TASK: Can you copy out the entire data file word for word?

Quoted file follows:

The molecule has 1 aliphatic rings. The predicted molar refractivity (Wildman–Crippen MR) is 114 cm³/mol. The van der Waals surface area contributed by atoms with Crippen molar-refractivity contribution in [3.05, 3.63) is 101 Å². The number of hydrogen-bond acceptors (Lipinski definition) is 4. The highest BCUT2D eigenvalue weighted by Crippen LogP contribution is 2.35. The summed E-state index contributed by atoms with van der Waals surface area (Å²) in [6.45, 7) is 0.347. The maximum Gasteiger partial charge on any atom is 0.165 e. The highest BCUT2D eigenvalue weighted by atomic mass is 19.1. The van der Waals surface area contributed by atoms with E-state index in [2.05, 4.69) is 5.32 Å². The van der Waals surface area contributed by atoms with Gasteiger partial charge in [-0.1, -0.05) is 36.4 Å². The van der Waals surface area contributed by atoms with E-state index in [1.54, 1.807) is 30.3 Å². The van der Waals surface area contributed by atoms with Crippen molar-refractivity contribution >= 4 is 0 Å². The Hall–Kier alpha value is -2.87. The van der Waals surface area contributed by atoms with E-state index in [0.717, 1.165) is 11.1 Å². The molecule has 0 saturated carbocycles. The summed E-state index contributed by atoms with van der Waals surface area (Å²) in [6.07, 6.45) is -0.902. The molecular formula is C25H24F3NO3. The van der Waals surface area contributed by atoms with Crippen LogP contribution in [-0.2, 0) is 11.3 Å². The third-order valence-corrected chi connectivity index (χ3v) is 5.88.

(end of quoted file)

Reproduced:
The molecule has 1 aliphatic rings. The predicted molar refractivity (Wildman–Crippen MR) is 114 cm³/mol. The van der Waals surface area contributed by atoms with Crippen molar-refractivity contribution in [3.05, 3.63) is 101 Å². The number of hydrogen-bond acceptors (Lipinski definition) is 4. The highest BCUT2D eigenvalue weighted by Crippen LogP contribution is 2.35. The summed E-state index contributed by atoms with van der Waals surface area (Å²) in [6.45, 7) is 0.347. The maximum Gasteiger partial charge on any atom is 0.165 e. The highest BCUT2D eigenvalue weighted by atomic mass is 19.1. The van der Waals surface area contributed by atoms with E-state index in [2.05, 4.69) is 5.32 Å². The van der Waals surface area contributed by atoms with Gasteiger partial charge in [-0.1, -0.05) is 36.4 Å². The van der Waals surface area contributed by atoms with E-state index in [1.54, 1.807) is 30.3 Å². The van der Waals surface area contributed by atoms with Crippen molar-refractivity contribution >= 4 is 0 Å². The Hall–Kier alpha value is -2.87. The van der Waals surface area contributed by atoms with E-state index in [0.717, 1.165) is 11.1 Å². The molecule has 0 saturated carbocycles. The summed E-state index contributed by atoms with van der Waals surface area (Å²) in [6.07, 6.45) is -0.902. The molecular formula is C25H24F3NO3. The van der Waals surface area contributed by atoms with Crippen LogP contribution in [-0.2, 0) is 11.3 Å². The third-order valence-corrected chi connectivity index (χ3v) is 5.88.